Milan has worked for VICE, the Stedelijk Museum Amsterdam and DIESEL. He was a co-host of a EDM club night called RAUW.
Seven or eight years ago Amsterdam and its nightlife were at a crossroads, Milan said.
“People were saying, ‘We’re losing the young, creative (people), they’re moving to Berlin where there are no closing hours,’ ” he said.
One of the ways Amsterdam responded was by creating 24-hour venues. They’re located outside of the city centre at sites able to accommodate them. What’s radical is that operators can decide their own opening and closing hours.
Granting a licence to a 24-hour centre is contingent on the application’s creative content, which brings together music, art and culture. One successful centre is called De School, which has a daytime café, a higher-end restaurant, art gallery and gym. The nightclub is in the basement.
“We wanted to spread out tourists over the city and make the city attractive for a young, creative workforce and reduce brain drain to other cities because they weren’t finding what they needed,” he said.
In Amsterdam, the 24-hour venues are about 20 minutes — about six kilometres — by bicycle. That was once considered way to far to bike to a club. Now people are regularly cycling 20 to 25 minutes at night to get to the venues, Milan said.
What the 24-hour centres do is give people a destination outside the city centre. They also help address the problem of having thousands of people on the street when all the bars and nightclubs close at the same time as they do on Granville.
“You can extend your night a couple of hours if it is a good night, close early if it isn’t,” Milan said about the 24-hour centres. “It gives entrepreneurs more room to try things out.”
The new venues are having a big impact in and outside of Amsterdam.
“Now people are saying that Amsterdam is one of the club capitals of the world,” he said.
While Milan is focused on nightlife entertainment, he sees himself as an advocate for anyone working at night outside of non-traditional nine-to-five hours. He said it’s part of having a 24-hour vision of the city.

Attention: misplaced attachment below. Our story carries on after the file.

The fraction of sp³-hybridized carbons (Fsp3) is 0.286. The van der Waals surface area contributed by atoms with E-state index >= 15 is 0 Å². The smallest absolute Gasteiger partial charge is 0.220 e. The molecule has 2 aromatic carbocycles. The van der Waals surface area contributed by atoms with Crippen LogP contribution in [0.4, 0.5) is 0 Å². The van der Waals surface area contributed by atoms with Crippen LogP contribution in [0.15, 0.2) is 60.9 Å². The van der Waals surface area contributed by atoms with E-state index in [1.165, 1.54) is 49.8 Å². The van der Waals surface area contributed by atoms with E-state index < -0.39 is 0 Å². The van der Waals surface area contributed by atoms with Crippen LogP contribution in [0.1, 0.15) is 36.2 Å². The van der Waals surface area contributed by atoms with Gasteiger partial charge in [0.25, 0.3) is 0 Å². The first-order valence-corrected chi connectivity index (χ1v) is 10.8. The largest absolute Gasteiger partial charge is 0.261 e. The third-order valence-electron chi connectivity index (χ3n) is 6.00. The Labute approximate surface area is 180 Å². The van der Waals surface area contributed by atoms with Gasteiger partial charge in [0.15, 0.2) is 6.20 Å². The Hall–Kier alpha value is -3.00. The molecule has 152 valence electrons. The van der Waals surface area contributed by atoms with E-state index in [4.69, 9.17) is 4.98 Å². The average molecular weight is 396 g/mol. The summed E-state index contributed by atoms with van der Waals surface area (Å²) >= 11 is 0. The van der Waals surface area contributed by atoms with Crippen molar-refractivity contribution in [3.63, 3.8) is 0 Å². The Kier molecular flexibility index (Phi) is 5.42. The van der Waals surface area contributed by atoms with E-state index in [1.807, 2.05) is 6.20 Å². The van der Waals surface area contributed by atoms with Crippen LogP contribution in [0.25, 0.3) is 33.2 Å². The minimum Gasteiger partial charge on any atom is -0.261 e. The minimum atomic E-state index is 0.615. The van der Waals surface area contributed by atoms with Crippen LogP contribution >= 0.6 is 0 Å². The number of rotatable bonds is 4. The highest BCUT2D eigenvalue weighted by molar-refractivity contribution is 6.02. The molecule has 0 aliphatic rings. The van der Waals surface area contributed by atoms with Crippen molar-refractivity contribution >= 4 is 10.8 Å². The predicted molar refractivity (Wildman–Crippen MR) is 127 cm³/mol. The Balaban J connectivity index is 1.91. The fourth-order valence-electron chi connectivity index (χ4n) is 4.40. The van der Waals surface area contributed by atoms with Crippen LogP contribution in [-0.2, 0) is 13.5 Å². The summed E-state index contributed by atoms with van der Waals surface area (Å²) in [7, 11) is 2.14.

“Let us prepare for the future,” he said. “How do we make sure that late-night workers have the same rights as during the day?”
The idea of a night mayor is one that has quickly spread throughout the world. Night mayors, or their equivalents, are now in cities that include New York, London and Paris.
One of Milan’s successes in Amsterdam is the transformation in Rembrandtplein, a 17th-century square in the city centre. The city’s daytime mayor said something had to be done about the 250 incidents a year related to alcohol and violence. The three-year plan that was developed included:
• Removing obstacles in public spaces. One of the most difficult initiatives was convincing Amsterdam residents they could neither park their bikes nor ride them in the plaza and surrounding narrow streets.
• Creating Rembrandtplein Hosts who are on the streets Friday and Saturday nights. They’re social workers with medical training who are skilled at de-escalating situations.
• Creating a mobile website to handle complaints. If there’s an incident, it can be dealt with right away — rather than having an official respond hours or days later when the problem has disappeared.
After two years there has been a 30-per-cent decrease in nuisances, which include littering and shouting, and a 25-per cent drop in alcohol-related incidents from 250 to under 200.
“People in a city really have to work together and find their own strategy,” he said.
Earlier this year, legendary Manchester nightclub Sankeys closed after the building was sold off to developers wanting to turn it into flats. It was just one of a number of late night venues, pubs and clubs to have closed in the last few years as rising rents and property prices drive places out of business.